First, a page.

Conclusions of the conference ‘Strengthening Cluster Policy Cooperation in Europe’, Warsaw

Conclusions of the conference ‘Strengthening Cluster Policy Cooperation in Europe’, Warsaw, 20 – 21 October 2011

We need to create a more holistic innovation policy

Creating a more holistic innovation policy: that was the major challenge laid down by Reinhard Büscher, Head of the Unit Support for Industrial Innovation at the European Commission’s DG Enterprise and Industry. Büscher was one of the speakers at the conference ‘Strengthening Cluster Policy Cooperation in Europe: Looking Ahead to a New Policy Agenda’, held in Warsaw on 20 – 21 October as part of Poland’s EU Presidency.

In line with the principles of the ‘Innovation Union’ initiative, Büscher emphasized that innovation cannot be viewed merely as the results of research and development. R&D accounts for only half of all innovation; the other half consists of non-technological innovation and innovation in services. This means that it is essential to involve end users and to respond flexibly to the needs and challenges of today’s society. Innovation involves both those who ‘generate’ a problem and those who help solve it. The toughest challenges facing today’s society are highly complex – ageing populations, access to water, intelligent cities, and the sustainable economy. Challenges such as these require various types of innovations and involve a range of stakeholders from both the public and private sectors – and their cooperation must be coordinated. As information systems develop to create a world of increasing openness, there is a pressing need for contacts, partnerships, more intensive networking and knowledge-sharing. These processes of cooperation lie firmly within the domain of clusters – whose task is to manage, coordinate, and maximize synergies. Clusters thus play a key role in innovation – and the importance of effective cluster management is increasingly being seen as a priority across Europe.

New innovation policies are based around the principle of excellence. Excellence is a key requirement cutting across all levels of innovation – from world-class science to world-class European clusters capable of achieving global competitiveness – and of course this requires excellence in cluster management. In response to this need, the European Commission has launched the European Cluster Excellence Initiative (ECEI). This year’s calls for projects within the Competitiveness and Innovation Framework Programme (CIP) reflect both ECEI activities and the support given to non-technological innovations (e.g. in the creative industries) by the European Cluster Alliance (ECA). Another relevant initiative is Innovation Express, which supports transnational cluster cooperation to create research and innovation partnerships benefiting SMEs.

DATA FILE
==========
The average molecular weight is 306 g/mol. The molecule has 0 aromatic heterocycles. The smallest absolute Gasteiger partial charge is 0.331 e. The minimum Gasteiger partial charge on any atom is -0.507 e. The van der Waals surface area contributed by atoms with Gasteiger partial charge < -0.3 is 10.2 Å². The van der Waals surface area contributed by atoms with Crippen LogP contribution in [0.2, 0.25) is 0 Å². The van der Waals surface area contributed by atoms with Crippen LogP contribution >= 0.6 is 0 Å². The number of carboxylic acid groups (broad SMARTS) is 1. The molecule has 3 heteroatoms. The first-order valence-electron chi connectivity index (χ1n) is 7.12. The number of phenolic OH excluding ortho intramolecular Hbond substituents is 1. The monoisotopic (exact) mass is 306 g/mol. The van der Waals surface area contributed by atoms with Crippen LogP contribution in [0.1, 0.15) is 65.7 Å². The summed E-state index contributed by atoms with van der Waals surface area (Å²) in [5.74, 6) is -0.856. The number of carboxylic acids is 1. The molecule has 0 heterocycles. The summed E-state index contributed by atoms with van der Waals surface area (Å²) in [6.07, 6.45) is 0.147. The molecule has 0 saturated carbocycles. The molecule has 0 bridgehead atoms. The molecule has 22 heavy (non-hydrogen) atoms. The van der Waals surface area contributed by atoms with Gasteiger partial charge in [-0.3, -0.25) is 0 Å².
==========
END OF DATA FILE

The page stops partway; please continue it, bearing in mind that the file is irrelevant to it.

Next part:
The potential for innovative development stems from the ability to integrate regional, social, industrial, competitiveness and innovation policies using holistic tools such as clusters. Mikel Landabaso of DG Regio emphasized the need to utilize the potential of clusters in building and implementing new strategies – such as smart specialization on a regional basis or support for emerging industries.

These were the key conclusions reached by the European Cluster Policy Group (ECPG). The Group’s recommendations to EU member state governments include supporting international cluster links, identifying and supporting emerging sectors, and maximizing excellence in clusters and their members. The new infrastructure of national cluster associations can play a major role in achieving these goals. A panel focusing on the implementation of the ECPG recommendations in individual countries was chaired by Tea Petrin.

A report entitled ‘Clusters Are Individuals’, presenting the results of benchmarking carried out across 18 cluster programmes, has found that European countries have highly developed systems for supporting clusters. However, the report also warns that it is not sufficient merely to channel funding into clusters: in order to achieve truly world-class levels of excellence, it is also necessary to provide consultancy and training tailored to individual cluster needs. Experience from Finland, Norway and Sweden shows that long-term (7–10 years) but flexible support for clusters produces excellent results. It is also essential to carry out systematic monitoring and evaluation of the results and impacts of cluster support programmes, including a sophisticated system of measurable indicators.

The Polish Agency for Enterprise Development (PARP), the organizer of the Warsaw conference, has achieved some outstanding results in this regard. The Agency runs the national funding programme for cluster organizations (of which Poland has around 100). It has recently carried out and published a study of all Polish regions analyzing the local innovation environment and the potential of sector-specific clusters and their members. Another study – Benchmarking of Polish Clusters 2010 – shows the strength of the country’s cluster system, which can provide inspiration and stimuli for our efforts here in the Czech Republic.

The Warsaw conference was a high-quality event. It confirmed the determination of the European Commission to support clusters while also ensuring that they meet the most demanding criteria for excellence.

For more information see the PARP website: http://www.pi.gov.pl/eng/chapter_95609.asp

Pavla Břusková, President, National Cluster Association